I would have this as a normal re-blog, but can’t figure out how. Any way Ruth Gee’s comments on the Methodist Covenant service. I could happily turn this into tomorrows sermon.
Renewing my Covenant with God
Posted by James PB on January 4, 2014 in Ministry
Tags: Christianity, church, Covenant, Methodism, Methodist, methodist churches, Methodist Covenant service, Ruth Gee
January 6, 2014 at 20:53
Hmm… I don’t quite understand the theology here. Perhaps you could explain it?
The Eucharist is the covenant sign of the New Covenant. Every time we receive Holy Communion, we renew the covenant with the Lord. If that’s the case, then why a special service?
January 7, 2014 at 08:54
Within the Methodist tradition (and taken from other Puritan and Protestant sources) this is a service once a year (in general) where we explicitly renew a covenant with God. While for some Holy Communion is a covenantal matter, it is not the only theological view on it – Methodism in part views it as a means of grace, the wider views can be read here http://www.methodist.org.uk/downloads/conf-holy-communion-in-methodist-church-2003.pdf
So this is a time of rededicating ones self to God and to following the calling of God – it could be seen as akin to the renewal of Baptimal vows made in the Easter Vigil.
Hope this helps, if not will see if can make more sense but will be off line for a couple for days from lunch time.
January 7, 2014 at 22:48
>While for some Holy Communion is a covenantal matter…
Doesn’t everyone? I’m not really sure how you could view communion without at least some reference to the New Covenant. The relationship between the two is articulated explicitly both in the teaching of the Early Church Fathers and in the words of the Lord Himself (“This is the cup of the covenant…”).
>Methodism in part views it as a means of grace
Catholicism would also agree it’s a means of grace (in a very real sense, a Sacrament, no less). However, what gives it grace is its relationship to the New Covenant, won by Jesus’ blood and communicated through the covenant signs of bread and wine.
January 9, 2014 at 16:29
Within the wider body of the church, no, for some – though not my self – it is an action of memorial.
As to the topic of the Covernat Service, this is a service of dedicating (and rededicating) ones sefl to the service and call of God. The coverant here, is not the new coverant of salvation, but is one made between a people and God.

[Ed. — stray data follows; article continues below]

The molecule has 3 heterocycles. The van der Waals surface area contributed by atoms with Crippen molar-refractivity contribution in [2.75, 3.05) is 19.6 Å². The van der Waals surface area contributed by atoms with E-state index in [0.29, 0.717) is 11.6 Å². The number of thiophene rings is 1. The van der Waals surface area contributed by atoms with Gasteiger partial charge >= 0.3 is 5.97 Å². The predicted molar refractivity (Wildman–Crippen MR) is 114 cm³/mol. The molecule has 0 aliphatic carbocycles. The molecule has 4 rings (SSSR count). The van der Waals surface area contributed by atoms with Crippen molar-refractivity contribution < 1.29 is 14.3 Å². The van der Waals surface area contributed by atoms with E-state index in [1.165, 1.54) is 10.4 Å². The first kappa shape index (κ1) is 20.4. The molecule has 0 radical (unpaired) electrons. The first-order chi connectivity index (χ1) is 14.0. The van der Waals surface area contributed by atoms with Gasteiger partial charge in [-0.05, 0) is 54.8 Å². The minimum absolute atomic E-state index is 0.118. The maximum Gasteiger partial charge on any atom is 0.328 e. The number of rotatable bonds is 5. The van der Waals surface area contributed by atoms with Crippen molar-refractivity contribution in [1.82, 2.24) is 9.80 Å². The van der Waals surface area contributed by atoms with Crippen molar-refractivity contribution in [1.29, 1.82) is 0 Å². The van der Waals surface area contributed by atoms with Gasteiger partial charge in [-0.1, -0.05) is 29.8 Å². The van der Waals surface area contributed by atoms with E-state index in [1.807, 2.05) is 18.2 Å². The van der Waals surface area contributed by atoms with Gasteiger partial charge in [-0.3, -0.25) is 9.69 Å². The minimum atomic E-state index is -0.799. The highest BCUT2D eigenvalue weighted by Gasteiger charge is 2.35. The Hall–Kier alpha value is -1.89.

January 9, 2014 at 18:48
>The coverant here, is not the new coverant of salvation, but is one made between a people and God.
See, that’s what confuses me. What other covenant is there other than “new and everlasting covenant”? Through the New Covenant we have entered into God’s family, the very life of the Trinity. What kinship bond is lacking between God and His People? What is left to be done?
Thinking about it, I guess we could say that, from a Catholic point of view, we have have (in a certain respect) ways in which we rededicate ourselves to God:
1. We rededicate ourselves to God whenever we enter a church and bless ourselves with holy water, since it points back to our baptism, which was the means of supernatural rebirth and entry into the covenant life of God.
2. We might also say that we rededicate ourselves each Sunday when we confess our sins in the Confiteor and ask for the Lord’s forgiveness.
3. We might also say that we rededicate ourselves each Sunday when proclaim our Faith by reciting the “Symbol of Faith”, the Nicene Creed.
4. Ultimately though, we would point to the Eucharist, since it is both a source of real grace and the family meal of God’s covenant family:
“…so that you obey the bishop and the presbytery with an undivided mind, breaking one and the same bread, which is the medicine of immortality, and the antidote to prevent us from dying, by [which means] that we should live for ever in Jesus Christ” – Letter to the Ephesians, AD 107
January 9, 2014 at 19:54
From the text of the covenant prayer, the better analogy within the Catholic understanding would be vows made by those entering religious orders.
Within my understanding of the the Methodist usage of the term; covenant is being used as something that is bound between humanity and the divine, and also that it is a purely responsive activity to the grace and salvation that God has offered, and that has been accepted though faith.
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